Thailand is a like a cunning cheer leader, a good looker, an easy date who cheats at her exams and gossips about her friends, but is perpetually popular despite her shortcomings. Thai tourism authorities are “marketing geniuses but management dunces.”
These were just a few of the claims made by outspoken but respected journalists, both Thai. They were the keynote speakers in the PATA Thailand Chapter debate January 30 in Bangkok entitled, “Is Thai Culture Good or Bad for the Development of Thailand’s Tourism Industry?”
Voranai Vanijaka, a political columnist at the Bangkok Post and lecturer in journalism and mass media at Thammasat University, and Imtiaz Muqbil, the Executive Editor of Travel Impact Newswire, debated the delicate subject in front of 50 travel industry professionals at the Chapter’s annual general meeting at a leading Bangkok hotel.
Voranai warned listeners at the start that he would be saying things that some people would find offensive.
Bangkok is run by short-sighted leaders and is the victim poor planning, said Voranai. The streets are festooned with vendors, prostitutes, robbers (often the police), stray dogs and their faeces. “But still the tourists come,” he said.
Tourists are mugged, robbed, raped, scammed and charged double pricing, “but still they come,” he smiled wistfully.
He likened tourists to abused wives. They are beaten, but still they come back. Why? For the most part, he said, because Thailand makes tourists feel safe, at ease, at home. Thais are generous. They will always smile and help you. They take your money and gossip about you afterwards, but at least they are friendly and helpful when you meet.
“There are few places that even give you that,” said Voranai, citing his own experiences in France and Germany.
“Thai culture is good for tourism,” he said. “Thais are a beautiful people, with a lot of skeletons in the closet — we can be had at an affordable price.”
Imtiaz Muqbil, a native of India and now a Thai national, said: “You could shut down all the travel associations, and still tourists would come because the travel industry in Thailand is very good at sweeping things under the carpet.”
Noting that Thai tourism authorities were “marketing geniuses, but management dunces,” he called for truth in tourism and for everyone to ponder five questions: Are Thais as happy as they used to be? What happened to the Songkran water festival? Is Thai cuisine losing its quality as it goes global? What is an ‘authentic’ experience? [And in a majority Buddhist country] Do visitors get confused by Thailand’s nightlife and alcohol?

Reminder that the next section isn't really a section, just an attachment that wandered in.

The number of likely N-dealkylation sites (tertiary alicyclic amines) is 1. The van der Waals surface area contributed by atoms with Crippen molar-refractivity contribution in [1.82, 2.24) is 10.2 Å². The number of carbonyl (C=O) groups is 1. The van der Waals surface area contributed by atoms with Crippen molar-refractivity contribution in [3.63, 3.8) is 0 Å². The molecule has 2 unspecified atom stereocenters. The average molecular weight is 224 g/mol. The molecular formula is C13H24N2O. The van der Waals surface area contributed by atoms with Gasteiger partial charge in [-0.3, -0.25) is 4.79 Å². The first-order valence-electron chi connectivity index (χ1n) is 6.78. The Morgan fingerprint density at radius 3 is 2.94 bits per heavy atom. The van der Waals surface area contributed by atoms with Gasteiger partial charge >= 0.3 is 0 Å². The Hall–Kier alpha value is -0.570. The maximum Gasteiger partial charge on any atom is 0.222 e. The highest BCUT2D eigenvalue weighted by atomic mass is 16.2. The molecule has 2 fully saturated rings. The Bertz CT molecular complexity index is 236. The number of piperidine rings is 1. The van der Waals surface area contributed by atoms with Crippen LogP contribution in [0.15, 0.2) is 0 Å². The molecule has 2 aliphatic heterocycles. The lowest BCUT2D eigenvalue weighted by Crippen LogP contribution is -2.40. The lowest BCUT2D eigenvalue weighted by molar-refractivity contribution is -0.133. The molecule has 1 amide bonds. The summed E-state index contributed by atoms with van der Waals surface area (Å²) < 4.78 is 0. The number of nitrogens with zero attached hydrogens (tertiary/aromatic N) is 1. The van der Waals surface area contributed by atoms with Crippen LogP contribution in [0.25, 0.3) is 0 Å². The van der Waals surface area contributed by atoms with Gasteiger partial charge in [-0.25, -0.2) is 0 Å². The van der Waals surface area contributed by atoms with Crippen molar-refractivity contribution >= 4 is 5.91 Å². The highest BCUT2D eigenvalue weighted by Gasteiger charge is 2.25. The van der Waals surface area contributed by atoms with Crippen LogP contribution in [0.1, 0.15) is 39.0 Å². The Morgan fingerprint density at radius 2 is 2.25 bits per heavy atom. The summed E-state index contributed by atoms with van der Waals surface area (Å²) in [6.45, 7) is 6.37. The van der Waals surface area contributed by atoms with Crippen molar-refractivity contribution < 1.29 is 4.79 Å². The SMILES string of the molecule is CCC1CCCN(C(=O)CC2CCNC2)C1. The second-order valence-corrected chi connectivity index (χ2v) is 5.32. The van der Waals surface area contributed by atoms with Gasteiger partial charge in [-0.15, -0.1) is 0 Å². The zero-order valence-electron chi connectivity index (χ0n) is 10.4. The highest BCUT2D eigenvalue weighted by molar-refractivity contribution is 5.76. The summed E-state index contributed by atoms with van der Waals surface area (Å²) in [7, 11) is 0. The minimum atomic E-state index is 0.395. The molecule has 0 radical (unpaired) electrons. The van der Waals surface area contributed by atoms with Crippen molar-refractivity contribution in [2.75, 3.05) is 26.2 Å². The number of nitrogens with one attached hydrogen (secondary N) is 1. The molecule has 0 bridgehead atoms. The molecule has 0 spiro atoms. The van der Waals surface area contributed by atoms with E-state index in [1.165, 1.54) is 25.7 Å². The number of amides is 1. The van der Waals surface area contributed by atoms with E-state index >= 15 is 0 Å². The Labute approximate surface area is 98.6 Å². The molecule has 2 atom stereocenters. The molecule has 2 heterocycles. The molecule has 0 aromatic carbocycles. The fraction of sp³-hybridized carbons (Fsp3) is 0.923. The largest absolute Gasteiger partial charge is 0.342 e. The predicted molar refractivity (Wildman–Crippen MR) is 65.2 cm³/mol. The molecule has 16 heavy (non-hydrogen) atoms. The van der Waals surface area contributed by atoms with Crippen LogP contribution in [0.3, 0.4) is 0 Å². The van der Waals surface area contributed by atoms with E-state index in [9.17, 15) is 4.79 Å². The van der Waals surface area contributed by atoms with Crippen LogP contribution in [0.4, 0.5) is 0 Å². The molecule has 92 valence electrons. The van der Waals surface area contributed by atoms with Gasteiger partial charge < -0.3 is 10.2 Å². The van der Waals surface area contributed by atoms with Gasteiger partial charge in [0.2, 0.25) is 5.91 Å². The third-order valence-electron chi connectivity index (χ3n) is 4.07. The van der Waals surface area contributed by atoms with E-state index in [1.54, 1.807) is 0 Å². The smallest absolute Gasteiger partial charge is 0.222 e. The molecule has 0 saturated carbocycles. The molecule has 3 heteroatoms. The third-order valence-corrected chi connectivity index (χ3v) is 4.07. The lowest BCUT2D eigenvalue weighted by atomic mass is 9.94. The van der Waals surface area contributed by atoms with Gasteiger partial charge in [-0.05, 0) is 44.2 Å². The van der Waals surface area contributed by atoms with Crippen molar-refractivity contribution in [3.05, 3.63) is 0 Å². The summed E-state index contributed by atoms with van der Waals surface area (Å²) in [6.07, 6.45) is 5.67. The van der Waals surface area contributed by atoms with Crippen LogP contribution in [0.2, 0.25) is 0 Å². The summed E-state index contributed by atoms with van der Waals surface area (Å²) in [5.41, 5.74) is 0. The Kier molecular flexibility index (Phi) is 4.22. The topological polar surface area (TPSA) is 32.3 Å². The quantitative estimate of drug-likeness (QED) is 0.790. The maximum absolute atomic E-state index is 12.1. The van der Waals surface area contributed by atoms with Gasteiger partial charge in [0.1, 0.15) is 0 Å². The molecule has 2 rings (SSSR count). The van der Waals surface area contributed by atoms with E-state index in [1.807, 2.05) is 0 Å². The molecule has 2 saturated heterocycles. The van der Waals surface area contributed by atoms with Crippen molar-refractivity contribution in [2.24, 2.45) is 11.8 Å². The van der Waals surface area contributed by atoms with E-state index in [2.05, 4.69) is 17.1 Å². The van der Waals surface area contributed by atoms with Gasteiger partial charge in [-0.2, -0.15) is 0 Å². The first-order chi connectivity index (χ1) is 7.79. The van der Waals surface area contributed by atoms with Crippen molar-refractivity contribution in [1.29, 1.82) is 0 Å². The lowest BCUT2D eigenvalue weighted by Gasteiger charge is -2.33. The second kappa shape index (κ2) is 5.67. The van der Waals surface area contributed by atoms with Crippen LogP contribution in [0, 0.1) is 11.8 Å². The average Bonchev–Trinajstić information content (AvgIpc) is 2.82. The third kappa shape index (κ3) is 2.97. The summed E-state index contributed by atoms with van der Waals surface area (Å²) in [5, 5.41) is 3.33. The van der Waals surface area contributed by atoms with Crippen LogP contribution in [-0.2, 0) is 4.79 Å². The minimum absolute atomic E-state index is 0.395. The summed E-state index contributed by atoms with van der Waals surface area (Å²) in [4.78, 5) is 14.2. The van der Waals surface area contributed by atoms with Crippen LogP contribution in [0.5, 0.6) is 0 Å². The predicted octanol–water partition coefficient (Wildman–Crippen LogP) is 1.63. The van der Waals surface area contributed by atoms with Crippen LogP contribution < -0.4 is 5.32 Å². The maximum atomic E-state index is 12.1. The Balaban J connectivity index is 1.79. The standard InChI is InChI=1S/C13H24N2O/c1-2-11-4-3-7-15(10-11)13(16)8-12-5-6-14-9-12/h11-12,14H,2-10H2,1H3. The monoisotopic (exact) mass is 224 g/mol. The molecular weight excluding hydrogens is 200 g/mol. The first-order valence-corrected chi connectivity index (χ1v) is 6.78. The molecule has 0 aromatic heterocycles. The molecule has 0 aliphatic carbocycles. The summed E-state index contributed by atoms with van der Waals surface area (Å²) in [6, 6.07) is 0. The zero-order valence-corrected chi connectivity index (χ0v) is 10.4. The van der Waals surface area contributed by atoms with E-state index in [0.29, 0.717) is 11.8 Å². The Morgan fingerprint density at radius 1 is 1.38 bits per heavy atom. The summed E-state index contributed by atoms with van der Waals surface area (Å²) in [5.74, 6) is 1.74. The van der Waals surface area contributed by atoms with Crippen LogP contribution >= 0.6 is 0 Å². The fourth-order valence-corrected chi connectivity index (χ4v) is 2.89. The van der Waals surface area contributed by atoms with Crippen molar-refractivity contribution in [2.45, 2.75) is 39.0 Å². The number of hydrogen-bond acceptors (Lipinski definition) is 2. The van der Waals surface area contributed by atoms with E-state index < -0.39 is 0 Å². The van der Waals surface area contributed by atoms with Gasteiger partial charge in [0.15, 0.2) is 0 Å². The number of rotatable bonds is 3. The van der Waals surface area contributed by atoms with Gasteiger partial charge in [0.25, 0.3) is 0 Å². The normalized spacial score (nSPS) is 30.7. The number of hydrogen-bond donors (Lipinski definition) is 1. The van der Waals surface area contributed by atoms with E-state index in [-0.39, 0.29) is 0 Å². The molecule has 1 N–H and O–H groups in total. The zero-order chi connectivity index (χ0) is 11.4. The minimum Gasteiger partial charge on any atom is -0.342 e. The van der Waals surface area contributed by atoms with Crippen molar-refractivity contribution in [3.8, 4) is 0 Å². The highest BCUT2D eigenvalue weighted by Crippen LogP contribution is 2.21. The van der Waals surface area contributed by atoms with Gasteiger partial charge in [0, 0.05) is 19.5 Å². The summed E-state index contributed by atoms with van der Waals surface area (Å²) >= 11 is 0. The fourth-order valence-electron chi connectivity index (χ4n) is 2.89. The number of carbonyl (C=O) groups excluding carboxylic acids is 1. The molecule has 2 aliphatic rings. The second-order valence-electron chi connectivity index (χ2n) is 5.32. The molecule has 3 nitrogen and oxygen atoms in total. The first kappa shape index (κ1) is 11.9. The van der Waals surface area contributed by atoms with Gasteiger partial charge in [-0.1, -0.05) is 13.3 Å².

Imtiaz lamented the “clonal-isation” of Thailand typified by massive new retail outlets in the city centre. However, there is still real and residual politeness, respect for guests and elders in Thailand that is unmatched, “with the possible sole exception of Bhutan,” he said.
The veteran travel journalist said that Thais should be prouder of their own brands. For example they produce great coffee, but instead imported coffee brands and coffee outlets are everywhere.
In the conflicted cultural space where tourism meets Thai culture, Voranai told the audience that there were two types of tourists that Thais don’t like: big groups of Chinese (“They are loud and annoying, but they are still welcome because we can take their money.”) and sex tourists — “but we’ll still take their money”. For good measure he noted that while the sex tourism taints the country’s image it is “still a small industry compared to the domestic sex business [industry].”
He said the Thailand’s position was: “We want to take your money, but we don’t want a negative image.”
At the vote, the majority of the audience raised their hands to signify that yes, Thai culture is good for Thai tourism. But perhaps it was a moot point.
More pointedly, both speakers identified paths ahead that they preferred.
Imtiaz said that there should be more attention paid to the idea of the “Sufficiency Economy” as advocated by the His Majesty the King. “It should be the driver of everything that we do.”
As comments and questions from the floor were aired, a Thai female travel industry professional, a mother to two daughters, stood and complained: “I hate to be a cheap date! Tell me, what is the way forward for Thailand to stop being a cheap date?” She meant it. She was both vexed and proud.
Voranai told her: “Thailand needs more people like you, people who will say ‘no’. But to say it takes national effort — and for the government to step in.”
He said he was only a journalist, but PATA and others should “harangue and pressurize” the authorities.
“We should be priceless — nothing can buy us. But it’s up to us make it a reality.”
He added: “What we can become, is more important.”
Report by Ken Scott